The David and Lucile Packard Foundation has announced the recipients of the 2016 Packard Fellowships for Science and Engineering.
Eighteen early-career researchers in the fields of astronomy, biochemistry, biology, chemistry, computer/information sciences, ecology, engineering, geosciences, and physics will receive $875,000 each over five years to pursue their research. Launched in 1988 to provide young scientists and engineers with flexible funding and the freedom to take risks and explore new frontiers in their work, the program invites fifty universities every year to nominate two faculty members for consideration. Packard Fellows must be eligible to serve as principal investigators on research in the natural and physical sciences or engineering, and must be within the first three years of their faculty careers.
This year's fellows include Margaret Chatham Crofoot (University of California, Davis), who conducts field-based experiments to determine how wild primates living in groups overcome conflicts of interest to achieve shared goals; Bo Li (University of North Carolina at Chapel Hill), who studies the chemistry of bacterial genomes; Ankur Moitra (Massachusetts Institute of Technology), who aims to develop algorithms with provable guarantees for fundamental problems in machine learning; and Noah John Planavsky (Yale University), who is developing a toolkit to track the dynamics of marine primary productivity.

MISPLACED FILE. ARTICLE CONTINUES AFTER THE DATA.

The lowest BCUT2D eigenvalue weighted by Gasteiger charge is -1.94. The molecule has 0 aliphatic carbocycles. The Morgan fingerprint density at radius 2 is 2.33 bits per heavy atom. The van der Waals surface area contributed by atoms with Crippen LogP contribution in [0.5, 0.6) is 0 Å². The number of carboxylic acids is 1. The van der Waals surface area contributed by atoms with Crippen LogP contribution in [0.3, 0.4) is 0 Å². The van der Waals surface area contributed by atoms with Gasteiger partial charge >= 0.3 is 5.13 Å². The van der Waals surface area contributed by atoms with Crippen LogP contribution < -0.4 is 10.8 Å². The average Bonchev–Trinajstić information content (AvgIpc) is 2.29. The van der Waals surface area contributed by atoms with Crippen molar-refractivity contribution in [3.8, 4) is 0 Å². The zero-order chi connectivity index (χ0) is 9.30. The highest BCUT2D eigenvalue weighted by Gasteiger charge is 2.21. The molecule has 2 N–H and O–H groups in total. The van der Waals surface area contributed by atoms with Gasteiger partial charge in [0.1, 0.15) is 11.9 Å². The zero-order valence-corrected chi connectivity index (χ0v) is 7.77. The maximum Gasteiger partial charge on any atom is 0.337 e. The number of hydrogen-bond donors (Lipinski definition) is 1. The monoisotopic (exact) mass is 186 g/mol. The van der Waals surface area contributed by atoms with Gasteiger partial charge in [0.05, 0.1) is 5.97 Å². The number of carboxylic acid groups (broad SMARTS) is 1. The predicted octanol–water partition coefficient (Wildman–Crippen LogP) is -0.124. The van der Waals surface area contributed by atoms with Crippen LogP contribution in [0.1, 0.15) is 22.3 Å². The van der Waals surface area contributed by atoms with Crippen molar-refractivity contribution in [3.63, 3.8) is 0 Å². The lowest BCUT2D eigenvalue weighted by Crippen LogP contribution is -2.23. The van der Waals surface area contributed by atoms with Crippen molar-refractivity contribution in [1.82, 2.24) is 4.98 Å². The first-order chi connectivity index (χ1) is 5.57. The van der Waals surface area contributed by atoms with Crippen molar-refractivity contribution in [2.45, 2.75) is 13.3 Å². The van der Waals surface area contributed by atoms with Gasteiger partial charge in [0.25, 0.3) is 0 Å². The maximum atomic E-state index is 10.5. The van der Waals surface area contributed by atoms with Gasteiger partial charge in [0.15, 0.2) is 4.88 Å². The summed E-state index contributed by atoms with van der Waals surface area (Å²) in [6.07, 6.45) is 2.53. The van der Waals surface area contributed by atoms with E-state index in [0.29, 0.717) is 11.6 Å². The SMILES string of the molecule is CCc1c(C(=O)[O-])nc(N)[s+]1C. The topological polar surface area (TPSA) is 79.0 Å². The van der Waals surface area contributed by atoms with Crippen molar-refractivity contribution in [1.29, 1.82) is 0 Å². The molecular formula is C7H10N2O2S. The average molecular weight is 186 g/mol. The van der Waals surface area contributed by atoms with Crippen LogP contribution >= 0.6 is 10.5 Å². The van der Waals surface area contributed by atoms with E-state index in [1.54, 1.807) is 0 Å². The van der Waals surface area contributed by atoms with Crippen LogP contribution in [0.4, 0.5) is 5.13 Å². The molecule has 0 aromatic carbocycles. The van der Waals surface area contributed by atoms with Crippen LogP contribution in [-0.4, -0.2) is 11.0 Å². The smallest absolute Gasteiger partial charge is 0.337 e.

"Year after year, we continue to be inspired by the Packard Fellows' creativity, leadership in their fields, and important breakthroughs in various fields of science and engineering," said Frances Arnold, director of the Donna and Benjamin M. Rosen Bioengineering Center at the California Institute of Technology and chair of the Packard Fellowships Advisory Panel. "The revolutionary work of these talented researchers has the ability to profoundly impact the lives of their students and all of us in the world at large."
For a list of this year's Packard Fellowship recipients, see the Packard Foundation website.